A currency trader watches monitors in Seoul, South Korea
Shinhan’s ETF assets account for only 1.3% of South Korea’s ETF market © AP

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Shinhan Asset Management’s difficulties growing exchange traded fund assets were partly the result of its former joint venture partnership with BNP Paribas Asset Management, which opposed entering the market, according to the South Korean group’s co-chief executive.

Shinhan AM co-chief Cho Jae-min said the company was “already way too late” in entering the ETF market — where having a first-mover advantage is important to securing market share — but added that it had no plans to give up its ambition to become a top player.

“BNP was against going into the ETF business, saying it was already too late and that only the top three companies would survive, and they were more interested in focusing on their overseas products,” Cho said.

“So that’s why we were very late to the ETF market,” added Cho, who took the helm in late 2021 overseeing the company’s traditional assets.

This article was previously published by Ignites Asia, a title owned by the FT Group.

BNP Paribas AM declined to comment.

Shinhan AM set up a division dedicated to ETFs in April 2021, three months after it acquired BNP AM’s 35 per cent stake in the joint venture to end the 19-year partnership.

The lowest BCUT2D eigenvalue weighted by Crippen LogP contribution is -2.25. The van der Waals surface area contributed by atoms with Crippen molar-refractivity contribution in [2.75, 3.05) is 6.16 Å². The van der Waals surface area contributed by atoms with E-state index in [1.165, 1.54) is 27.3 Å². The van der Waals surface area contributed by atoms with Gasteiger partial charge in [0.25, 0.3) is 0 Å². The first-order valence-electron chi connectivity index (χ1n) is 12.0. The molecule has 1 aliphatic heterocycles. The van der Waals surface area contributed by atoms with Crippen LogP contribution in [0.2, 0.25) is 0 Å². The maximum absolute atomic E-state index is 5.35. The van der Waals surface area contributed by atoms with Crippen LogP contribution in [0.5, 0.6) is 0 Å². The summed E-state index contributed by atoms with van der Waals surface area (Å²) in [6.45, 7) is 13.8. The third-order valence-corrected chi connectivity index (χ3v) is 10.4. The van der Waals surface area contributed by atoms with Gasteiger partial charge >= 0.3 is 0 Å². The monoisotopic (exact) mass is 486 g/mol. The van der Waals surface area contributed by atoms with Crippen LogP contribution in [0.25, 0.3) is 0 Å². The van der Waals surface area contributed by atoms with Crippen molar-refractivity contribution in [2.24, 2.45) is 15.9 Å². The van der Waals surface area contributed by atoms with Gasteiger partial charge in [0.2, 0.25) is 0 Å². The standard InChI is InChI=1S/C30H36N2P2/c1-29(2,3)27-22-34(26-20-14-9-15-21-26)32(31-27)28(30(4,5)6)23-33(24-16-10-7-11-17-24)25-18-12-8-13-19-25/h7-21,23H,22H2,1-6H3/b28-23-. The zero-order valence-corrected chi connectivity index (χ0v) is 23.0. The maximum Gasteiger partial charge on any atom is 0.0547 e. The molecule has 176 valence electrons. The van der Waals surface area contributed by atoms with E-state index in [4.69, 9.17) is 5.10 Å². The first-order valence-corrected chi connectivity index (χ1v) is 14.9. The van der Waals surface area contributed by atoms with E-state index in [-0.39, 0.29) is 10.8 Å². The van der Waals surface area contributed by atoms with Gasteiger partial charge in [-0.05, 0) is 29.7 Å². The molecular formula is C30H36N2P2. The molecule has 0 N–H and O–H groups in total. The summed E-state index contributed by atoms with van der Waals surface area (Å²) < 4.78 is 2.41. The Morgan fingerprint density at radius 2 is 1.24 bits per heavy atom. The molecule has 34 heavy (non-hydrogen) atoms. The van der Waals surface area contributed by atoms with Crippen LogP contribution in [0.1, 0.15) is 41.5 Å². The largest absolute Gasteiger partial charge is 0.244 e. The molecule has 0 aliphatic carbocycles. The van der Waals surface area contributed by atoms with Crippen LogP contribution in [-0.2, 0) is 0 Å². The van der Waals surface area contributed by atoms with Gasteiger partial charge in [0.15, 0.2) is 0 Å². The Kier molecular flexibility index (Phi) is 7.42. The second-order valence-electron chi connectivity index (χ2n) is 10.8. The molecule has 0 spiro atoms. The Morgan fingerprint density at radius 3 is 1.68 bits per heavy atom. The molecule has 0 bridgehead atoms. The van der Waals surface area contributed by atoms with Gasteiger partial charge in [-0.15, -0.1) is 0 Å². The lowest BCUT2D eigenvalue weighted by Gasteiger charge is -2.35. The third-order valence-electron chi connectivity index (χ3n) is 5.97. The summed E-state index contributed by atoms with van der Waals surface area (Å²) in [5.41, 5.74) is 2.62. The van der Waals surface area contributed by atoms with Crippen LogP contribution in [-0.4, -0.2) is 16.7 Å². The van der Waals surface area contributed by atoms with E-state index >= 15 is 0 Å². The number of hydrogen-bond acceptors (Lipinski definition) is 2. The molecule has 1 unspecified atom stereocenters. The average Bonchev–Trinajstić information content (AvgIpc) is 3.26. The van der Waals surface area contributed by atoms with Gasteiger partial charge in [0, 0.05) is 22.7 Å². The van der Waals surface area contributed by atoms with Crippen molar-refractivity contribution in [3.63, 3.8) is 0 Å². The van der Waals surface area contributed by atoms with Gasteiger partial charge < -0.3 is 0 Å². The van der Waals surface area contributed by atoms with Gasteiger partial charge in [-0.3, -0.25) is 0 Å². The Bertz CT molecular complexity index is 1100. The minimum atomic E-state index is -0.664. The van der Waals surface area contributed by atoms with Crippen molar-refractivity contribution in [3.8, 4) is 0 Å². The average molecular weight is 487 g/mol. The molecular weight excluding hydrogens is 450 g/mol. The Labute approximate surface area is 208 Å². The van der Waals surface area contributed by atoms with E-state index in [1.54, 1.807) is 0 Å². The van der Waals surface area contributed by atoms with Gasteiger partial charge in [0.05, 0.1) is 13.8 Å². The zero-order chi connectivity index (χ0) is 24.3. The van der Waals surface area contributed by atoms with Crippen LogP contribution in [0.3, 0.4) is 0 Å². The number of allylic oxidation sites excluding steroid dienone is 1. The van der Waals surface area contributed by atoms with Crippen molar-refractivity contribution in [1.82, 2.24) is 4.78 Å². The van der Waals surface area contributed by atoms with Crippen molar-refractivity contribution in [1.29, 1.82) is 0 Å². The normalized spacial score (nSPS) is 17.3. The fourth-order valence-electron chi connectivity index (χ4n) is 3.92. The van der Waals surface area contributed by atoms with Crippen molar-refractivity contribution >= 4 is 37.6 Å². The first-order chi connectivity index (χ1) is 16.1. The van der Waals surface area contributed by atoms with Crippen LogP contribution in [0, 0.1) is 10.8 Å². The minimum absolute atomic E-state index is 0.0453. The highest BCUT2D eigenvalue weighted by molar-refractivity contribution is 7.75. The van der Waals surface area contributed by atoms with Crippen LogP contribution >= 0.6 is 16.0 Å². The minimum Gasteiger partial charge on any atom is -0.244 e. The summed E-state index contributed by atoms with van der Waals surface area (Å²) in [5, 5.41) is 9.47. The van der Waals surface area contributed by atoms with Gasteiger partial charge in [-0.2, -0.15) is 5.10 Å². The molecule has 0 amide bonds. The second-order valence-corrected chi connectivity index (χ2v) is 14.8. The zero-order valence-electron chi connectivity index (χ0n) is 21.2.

About 20 of Shinhan AM’s 25 ETFs have been listed since 2021, according to Korea Exchange data.

By contrast Samsung Asset Management, the largest ETF player in South Korea, launched its first such fund in 2002 and now has about 160 listed on the main bourse.

After the joint venture ended, Shinhan AM judged that it would fall behind its competitors if it continued to sit out on the country’s growing ETF space, Cho said.

Shinhan AM is South Korea’s fourth-largest fund group by assets, but only its eighth-largest ETF player.

The company’s ETF assets totalled Won1.24tn last week, accounting for 1.3 per cent of the Won94.12tn ETF market and equivalent to 3 per cent of the total ETF assets controlled by market leader Samsung AM, according to Korea Exchange data.

Cho said expanding Shinhan AM’s ETF business was at the top of his agenda, but added that it would be a challenge because the sector was already dominated by Samsung AM and Mirae Asset Global Investments, which together accounted for almost 80 per cent of the market.

“It’s not easy for us, a latecomer, to catch up with first-comers, but we’re rapidly growing,” Cho said.

The company’s ETF assets have more than doubled from Won526.05bn two years ago, surpassing the overall ETF market growth rate of 1.5 times, according to the Korea Exchange.

Joint ventures between South Korean and foreign groups were “difficult” to navigate, Cho said.

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One of the challenges in operating such joint ventures was having different thoughts on the direction of the company, he added.

Global companies often came into South Korea, he said, expecting to be successful using strategies that had worked in other markets.

“To succeed in Korea, companies have to localise, but [joint venture partners] often try to apply their global playbook, creating conflict in product development and sales,” Cho said.

*Ignites Asia is a news service published by FT Specialist for professionals working in the asset management industry. Trials and subscriptions are available at ignitesasia.com

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